O'Neal returns tonight but won't start.
By Mark Montieth
Posted: March 31, 2008
Jermaine O'Neal's return to the Indiana Pacers' lineup isn't just the start of a nine-game sprint to the season's finish line.
It's the birth of what he views as a new phase in his NBA career, one he hopes is more productive and less painful than the past few seasons.
O'Neal promises to be in the lineup tonight when the Pacers play Miami at Conseco Fieldhouse, making his first appearance since he played nine scoreless minutes against Golden State on Jan. 16.
He has spent the past 21/2 months resting and rehabbing the left knee that was surgically repaired following last season. After two weeks of practice, he's ready to jump back in and see what he can contribute to a playoff run.
He won't start, and he doesn't expect to play more than 20 minutes per game for awhile. His offensive skills are corroded, too.
But he should be able to tend to his teammates' greatest need, which obviously and alarmingly is their porous defense. The Pacers are allowing 106.1 points per game, most since the 1992-93 season. If they are to overcome Atlanta's three-game lead for the Eastern Conference's eighth and final playoff spot, they'll no doubt have to do it by allowing fewer points.
Enter O'Neal, the franchise's career leader in blocked shots and one of the NBA's best at taking charges.
"I haven't lost my defensive rhythm," he said. "Offensively it's going to take me a couple of games to get myself together, but we don't need me as much offensively now.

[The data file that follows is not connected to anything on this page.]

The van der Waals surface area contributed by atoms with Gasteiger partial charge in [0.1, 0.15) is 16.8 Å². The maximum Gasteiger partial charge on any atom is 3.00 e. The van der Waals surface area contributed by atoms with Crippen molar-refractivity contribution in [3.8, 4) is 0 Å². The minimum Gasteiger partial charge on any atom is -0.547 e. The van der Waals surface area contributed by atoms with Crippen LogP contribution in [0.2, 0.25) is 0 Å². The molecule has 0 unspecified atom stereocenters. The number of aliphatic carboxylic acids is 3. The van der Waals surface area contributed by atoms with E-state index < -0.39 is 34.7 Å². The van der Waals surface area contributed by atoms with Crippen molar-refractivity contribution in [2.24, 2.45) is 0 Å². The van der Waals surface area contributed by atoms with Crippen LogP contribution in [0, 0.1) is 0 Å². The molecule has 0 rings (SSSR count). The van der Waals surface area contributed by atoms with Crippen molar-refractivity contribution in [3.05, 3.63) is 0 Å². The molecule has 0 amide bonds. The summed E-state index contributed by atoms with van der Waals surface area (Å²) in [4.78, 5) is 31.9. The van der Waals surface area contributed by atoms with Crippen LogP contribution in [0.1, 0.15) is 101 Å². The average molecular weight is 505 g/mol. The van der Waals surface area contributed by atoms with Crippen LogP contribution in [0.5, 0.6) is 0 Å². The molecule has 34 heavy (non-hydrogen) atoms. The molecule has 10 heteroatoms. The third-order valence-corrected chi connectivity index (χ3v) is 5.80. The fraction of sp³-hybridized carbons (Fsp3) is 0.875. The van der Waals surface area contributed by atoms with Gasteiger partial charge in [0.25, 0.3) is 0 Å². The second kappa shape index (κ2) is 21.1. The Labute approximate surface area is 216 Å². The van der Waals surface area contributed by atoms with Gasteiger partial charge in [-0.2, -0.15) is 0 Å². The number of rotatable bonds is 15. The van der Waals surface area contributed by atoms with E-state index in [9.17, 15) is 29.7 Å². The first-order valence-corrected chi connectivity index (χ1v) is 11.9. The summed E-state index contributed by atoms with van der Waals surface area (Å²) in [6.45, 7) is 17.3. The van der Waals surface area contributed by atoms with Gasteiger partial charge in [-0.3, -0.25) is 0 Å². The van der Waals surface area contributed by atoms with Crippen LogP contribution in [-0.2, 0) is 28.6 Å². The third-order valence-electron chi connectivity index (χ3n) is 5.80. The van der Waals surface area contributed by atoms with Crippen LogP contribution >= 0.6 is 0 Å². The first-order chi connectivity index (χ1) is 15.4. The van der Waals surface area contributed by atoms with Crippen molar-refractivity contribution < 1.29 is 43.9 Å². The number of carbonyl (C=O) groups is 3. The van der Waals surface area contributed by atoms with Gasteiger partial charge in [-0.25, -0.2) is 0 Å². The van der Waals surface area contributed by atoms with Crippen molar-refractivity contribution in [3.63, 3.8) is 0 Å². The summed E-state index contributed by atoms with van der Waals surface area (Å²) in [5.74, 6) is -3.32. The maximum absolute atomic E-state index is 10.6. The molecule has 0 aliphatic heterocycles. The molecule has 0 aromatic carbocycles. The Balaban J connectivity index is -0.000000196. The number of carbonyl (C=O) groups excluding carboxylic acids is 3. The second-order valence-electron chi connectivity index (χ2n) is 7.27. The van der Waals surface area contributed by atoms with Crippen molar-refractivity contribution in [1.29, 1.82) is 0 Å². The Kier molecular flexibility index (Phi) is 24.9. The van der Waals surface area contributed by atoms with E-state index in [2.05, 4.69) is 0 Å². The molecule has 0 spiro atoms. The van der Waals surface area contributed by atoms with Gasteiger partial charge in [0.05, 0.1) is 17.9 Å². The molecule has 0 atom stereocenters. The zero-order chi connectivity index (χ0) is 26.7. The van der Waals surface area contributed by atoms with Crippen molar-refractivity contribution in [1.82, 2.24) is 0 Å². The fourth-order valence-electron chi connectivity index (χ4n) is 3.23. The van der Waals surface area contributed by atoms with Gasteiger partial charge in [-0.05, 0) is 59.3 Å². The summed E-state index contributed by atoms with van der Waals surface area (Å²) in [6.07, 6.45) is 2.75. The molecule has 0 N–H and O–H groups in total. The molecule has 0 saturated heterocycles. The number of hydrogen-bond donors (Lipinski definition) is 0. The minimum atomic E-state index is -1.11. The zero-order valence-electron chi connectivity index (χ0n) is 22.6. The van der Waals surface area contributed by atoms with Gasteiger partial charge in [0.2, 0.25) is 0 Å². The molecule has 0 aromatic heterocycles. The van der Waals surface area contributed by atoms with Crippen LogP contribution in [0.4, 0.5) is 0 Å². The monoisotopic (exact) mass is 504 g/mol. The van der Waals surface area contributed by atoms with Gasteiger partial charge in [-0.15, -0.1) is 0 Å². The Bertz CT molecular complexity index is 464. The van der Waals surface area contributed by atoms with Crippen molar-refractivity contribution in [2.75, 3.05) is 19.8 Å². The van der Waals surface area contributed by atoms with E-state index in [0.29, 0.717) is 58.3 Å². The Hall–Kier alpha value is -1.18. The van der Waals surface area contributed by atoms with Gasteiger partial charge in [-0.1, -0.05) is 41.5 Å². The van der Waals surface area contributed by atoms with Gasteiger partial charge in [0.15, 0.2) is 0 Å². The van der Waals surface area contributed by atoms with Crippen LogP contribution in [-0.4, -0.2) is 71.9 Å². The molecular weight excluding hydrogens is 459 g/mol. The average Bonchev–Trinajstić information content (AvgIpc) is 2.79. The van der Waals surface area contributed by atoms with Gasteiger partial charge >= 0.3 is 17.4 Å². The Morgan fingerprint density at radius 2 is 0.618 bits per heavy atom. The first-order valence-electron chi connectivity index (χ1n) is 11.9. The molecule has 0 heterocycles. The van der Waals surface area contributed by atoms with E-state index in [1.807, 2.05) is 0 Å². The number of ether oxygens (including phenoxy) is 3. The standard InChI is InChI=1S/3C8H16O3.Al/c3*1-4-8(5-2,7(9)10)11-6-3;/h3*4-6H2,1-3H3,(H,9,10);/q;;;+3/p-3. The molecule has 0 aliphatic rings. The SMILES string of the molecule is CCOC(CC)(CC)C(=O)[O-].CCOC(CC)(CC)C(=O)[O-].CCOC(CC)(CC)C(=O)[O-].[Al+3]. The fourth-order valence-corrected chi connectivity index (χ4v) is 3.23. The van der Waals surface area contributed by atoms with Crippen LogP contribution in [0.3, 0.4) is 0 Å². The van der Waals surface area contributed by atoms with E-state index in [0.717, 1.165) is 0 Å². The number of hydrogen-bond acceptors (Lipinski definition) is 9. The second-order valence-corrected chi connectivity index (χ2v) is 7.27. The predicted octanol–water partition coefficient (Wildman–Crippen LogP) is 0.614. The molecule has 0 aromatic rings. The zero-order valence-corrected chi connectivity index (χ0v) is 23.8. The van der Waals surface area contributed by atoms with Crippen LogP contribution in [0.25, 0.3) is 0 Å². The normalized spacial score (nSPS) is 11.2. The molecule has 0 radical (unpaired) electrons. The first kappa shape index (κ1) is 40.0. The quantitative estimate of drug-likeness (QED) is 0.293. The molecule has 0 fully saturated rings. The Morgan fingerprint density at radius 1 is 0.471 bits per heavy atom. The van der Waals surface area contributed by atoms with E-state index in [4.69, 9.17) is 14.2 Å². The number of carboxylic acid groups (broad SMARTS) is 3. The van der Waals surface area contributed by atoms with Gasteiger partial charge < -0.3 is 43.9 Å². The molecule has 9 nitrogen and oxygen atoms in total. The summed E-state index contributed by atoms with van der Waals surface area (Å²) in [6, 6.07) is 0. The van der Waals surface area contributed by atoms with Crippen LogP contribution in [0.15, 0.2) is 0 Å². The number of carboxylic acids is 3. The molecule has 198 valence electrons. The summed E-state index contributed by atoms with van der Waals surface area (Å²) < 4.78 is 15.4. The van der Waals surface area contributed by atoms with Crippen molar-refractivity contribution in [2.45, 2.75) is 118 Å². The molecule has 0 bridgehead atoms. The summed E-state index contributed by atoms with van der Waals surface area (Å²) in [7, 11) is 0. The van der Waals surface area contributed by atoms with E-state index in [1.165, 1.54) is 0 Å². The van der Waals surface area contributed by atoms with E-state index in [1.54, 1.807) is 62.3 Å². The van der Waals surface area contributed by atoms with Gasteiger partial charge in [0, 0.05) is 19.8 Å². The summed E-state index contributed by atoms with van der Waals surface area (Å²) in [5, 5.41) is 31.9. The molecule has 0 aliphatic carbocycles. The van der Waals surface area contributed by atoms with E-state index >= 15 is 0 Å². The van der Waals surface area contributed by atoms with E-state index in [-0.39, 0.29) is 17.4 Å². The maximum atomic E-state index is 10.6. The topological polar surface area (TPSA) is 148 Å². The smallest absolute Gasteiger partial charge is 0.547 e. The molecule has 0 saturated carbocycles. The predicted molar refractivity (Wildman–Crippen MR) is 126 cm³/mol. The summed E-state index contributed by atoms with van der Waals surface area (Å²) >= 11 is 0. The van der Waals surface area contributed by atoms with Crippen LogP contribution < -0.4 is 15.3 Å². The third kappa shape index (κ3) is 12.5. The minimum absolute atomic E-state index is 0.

"If we play better defensively we can get in. I think I'll fit right in."
Coach Jim O'Brien doesn't plan to ignore O'Neal on offense, however. Although the Pacers have gotten along without O'Neal offensively -- some would say better, because of the improved ball movement -- O'Brien longs for a low-post presence.
If opponents continue to honor the Pacers' 3-point shooters, O'Neal should be able to score one-on-one around the basket. If opponents pay special attention to O'Neal, the Pacers' 3-point shooters, who rank seventh in league accuracy, should have more open looks.
Regardless of what happens the rest of this season, O'Neal has committed to spending the summer in Las Vegas to participate in the Abunassar Impact Basketball academy.
Joe Abunassar, a former student manager at Indiana University, has developed a popular offseason training program and facility that attracts about 40 NBA players each summer. Alums include Kevin Garnett, Chauncey Billups, Tayshaun Prince, Al Harrington, Baron Davis and Monta Ellis.
O'Neal says he will move to his Las Vegas home one week after the season ends to begin reworking his body and game.
If he can get through the end of this season without injury, it will mark the first time in at least five years that he hasn't entered the offseason needing extensive rest or rehabilitation. He plans to take advantage.
"Joe's putting together a plan that I'm really excited about," O'Neal said.
"It gives me an opportunity to develop my body . . . and understand why certain parts are breaking down."
Ike Diogu also plans to participate, having accepted O'Neal's offer to live at his Vegas home this summer.
For O'Neal, the summer and the remaining games of this season represent an opportunity to reclaim his status as a six-time All-Star.
"I don't feel I have to prove anything to my doubters. I feel I need to prove it to myself," he said. "That I can get back and dominate once again. At 29, I'm not ready to give that up.
"I'm going to get some things off my chest (on the court) next season, but it's going to start with me in the summertime."